This somewhat dogmatic picture obscures a number of inconvenient truths, however. First of all, many grant agencies (and reviewers) are risk averse, so they prefer to fund things that appear as certain as possible. This means you have to walk the line between crippling your hypotheses by predetermining them with your data, and coming up with an interesting and novel hypothesis -- if you've already tested your hypothesis and you're pretty sure it's right, then it's no longer that interesting to test! Second, no research plan survives contact with reality. So what you really do is sketch out a small extension to a near-certain hypothesis, get funded (admittedly this step is rather rare...), and then discover that your extension is incredibly simplistic and most likely wrong and a dead-end alley. So you end up working on something else completely. That is, you get the grant to work on X and end up working on Z -- not necessarily too far away from X, but not X, either. This leads to a third truth, which is that you get grants because you've been able to make a successful argument, not because anyone expects you to accomplish exactly what is in the grant. The only people that really take your grant proposal literally are the contracts & grants people at your university; the grant administrator and you both understand that this is research, and a real researcher is likely to end up someplace other than where you intended to go, at least in detail.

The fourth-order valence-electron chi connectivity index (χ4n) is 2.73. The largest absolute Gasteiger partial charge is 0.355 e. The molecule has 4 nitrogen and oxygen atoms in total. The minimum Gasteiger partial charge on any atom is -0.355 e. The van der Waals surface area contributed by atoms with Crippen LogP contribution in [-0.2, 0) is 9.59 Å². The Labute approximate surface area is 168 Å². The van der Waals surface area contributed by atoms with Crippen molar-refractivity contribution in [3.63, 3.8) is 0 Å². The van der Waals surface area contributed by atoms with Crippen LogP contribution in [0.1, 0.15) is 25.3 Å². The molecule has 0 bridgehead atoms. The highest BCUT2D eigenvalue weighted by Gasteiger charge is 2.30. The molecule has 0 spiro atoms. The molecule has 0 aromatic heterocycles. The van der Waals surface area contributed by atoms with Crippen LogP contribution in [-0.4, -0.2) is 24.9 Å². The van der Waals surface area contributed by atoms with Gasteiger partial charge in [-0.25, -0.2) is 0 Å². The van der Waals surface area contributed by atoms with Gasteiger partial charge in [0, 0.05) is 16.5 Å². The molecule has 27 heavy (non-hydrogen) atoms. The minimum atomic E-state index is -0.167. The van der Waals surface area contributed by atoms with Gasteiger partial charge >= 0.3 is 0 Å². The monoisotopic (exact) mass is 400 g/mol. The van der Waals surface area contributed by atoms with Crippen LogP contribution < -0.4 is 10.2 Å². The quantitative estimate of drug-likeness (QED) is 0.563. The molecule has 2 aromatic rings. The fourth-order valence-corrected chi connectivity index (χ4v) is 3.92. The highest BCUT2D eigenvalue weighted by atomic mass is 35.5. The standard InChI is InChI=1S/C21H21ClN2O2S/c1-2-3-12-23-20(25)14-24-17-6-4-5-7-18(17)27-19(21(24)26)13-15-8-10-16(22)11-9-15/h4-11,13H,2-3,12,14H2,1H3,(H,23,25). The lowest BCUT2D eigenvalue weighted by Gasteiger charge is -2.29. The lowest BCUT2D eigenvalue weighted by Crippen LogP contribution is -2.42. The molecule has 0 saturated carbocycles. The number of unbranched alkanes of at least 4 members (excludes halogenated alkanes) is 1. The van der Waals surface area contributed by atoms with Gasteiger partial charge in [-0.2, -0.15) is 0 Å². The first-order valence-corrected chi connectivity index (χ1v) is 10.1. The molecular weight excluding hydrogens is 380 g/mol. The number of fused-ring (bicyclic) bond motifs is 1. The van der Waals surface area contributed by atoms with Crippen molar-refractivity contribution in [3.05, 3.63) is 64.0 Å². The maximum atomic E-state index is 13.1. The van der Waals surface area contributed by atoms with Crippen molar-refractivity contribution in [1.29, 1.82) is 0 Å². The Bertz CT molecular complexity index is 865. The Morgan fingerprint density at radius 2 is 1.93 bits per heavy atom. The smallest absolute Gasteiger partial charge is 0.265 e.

(I always like to cite Einstein at this point in a conversation: "If we knew what we were doing, it wouldn't be called research, would it?")
What happens when a student confronts this situation? Well, usually students have to write research proposals as part of their qualifying exams, and often students try to stick to those research proposals even when their experiments go awry. I've been part of a bunch of committees where the student will say "ok, so these were our original aims, and here's where I've gone away from them". They don't seem to understand that we don't care (or at least I don't): the real point of the qual is to make sure they know how to frame a hypothesis, and to ensure that they know what a testable hypothesis looks like, smells like, feels like, and tastes like. After that, your research will go where it goes, and that's as it should be. (Aside: my most frustrating (but still positive) moment as a committee member occurred when a student presented a hypothesis and talked about how she was going to test that hypothesis with method X, method Y, data analysis Z, etc. We asked her a bunch of questions and she seemed strangely confident and specific about the expected results. Upon further probing, it turned out that she'd already done the experiments and knew the answers, but thought that the qual needed to be about her hypotheses de novo, and shouldn't take into account actual data she'd generated. WTF??)
Unfortunately, we often stick students with projects where there is no honest way to frame a specific hypothesis. This is true of young labs, which may not have enough specific data to develop a good testable hypothesis for their system and are still casting about for a specific direction to take; and it's increasingly true of established labs that are using next-gen sequencing.